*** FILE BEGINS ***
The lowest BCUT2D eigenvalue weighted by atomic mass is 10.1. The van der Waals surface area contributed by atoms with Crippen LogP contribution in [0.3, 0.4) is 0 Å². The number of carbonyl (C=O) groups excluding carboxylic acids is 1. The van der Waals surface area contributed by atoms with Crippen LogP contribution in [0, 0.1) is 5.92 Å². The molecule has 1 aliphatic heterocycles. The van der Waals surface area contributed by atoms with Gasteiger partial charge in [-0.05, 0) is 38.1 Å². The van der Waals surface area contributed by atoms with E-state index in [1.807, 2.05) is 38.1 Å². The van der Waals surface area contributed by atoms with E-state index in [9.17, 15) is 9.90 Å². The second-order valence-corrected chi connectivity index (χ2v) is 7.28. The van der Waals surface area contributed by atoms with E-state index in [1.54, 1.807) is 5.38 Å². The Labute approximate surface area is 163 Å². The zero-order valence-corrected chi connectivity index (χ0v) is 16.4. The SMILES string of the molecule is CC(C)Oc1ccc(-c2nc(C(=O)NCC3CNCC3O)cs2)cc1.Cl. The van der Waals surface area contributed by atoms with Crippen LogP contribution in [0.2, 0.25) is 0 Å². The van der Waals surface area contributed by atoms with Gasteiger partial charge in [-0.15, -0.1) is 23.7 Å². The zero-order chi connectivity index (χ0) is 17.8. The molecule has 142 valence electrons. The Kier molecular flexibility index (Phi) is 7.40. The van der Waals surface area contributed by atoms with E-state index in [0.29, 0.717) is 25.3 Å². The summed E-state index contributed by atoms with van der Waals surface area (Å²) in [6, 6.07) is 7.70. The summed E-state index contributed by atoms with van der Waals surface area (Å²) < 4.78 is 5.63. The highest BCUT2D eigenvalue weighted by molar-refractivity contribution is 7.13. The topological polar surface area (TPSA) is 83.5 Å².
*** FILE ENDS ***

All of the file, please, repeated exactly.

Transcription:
The lowest BCUT2D eigenvalue weighted by atomic mass is 10.1. The van der Waals surface area contributed by atoms with Crippen LogP contribution in [0.3, 0.4) is 0 Å². The number of carbonyl (C=O) groups excluding carboxylic acids is 1. The van der Waals surface area contributed by atoms with Crippen LogP contribution in [0, 0.1) is 5.92 Å². The molecule has 1 aliphatic heterocycles. The van der Waals surface area contributed by atoms with Gasteiger partial charge in [-0.05, 0) is 38.1 Å². The van der Waals surface area contributed by atoms with E-state index in [1.807, 2.05) is 38.1 Å². The van der Waals surface area contributed by atoms with E-state index in [9.17, 15) is 9.90 Å². The second-order valence-corrected chi connectivity index (χ2v) is 7.28. The van der Waals surface area contributed by atoms with E-state index in [1.54, 1.807) is 5.38 Å². The Labute approximate surface area is 163 Å². The zero-order valence-corrected chi connectivity index (χ0v) is 16.4. The SMILES string of the molecule is CC(C)Oc1ccc(-c2nc(C(=O)NCC3CNCC3O)cs2)cc1.Cl. The van der Waals surface area contributed by atoms with Crippen LogP contribution in [0.2, 0.25) is 0 Å². The van der Waals surface area contributed by atoms with Gasteiger partial charge in [-0.15, -0.1) is 23.7 Å². The zero-order chi connectivity index (χ0) is 17.8. The molecule has 142 valence electrons. The Kier molecular flexibility index (Phi) is 7.40. The van der Waals surface area contributed by atoms with E-state index in [0.29, 0.717) is 25.3 Å². The summed E-state index contributed by atoms with van der Waals surface area (Å²) in [6, 6.07) is 7.70. The summed E-state index contributed by atoms with van der Waals surface area (Å²) < 4.78 is 5.63. The highest BCUT2D eigenvalue weighted by molar-refractivity contribution is 7.13. The topological polar surface area (TPSA) is 83.5 Å².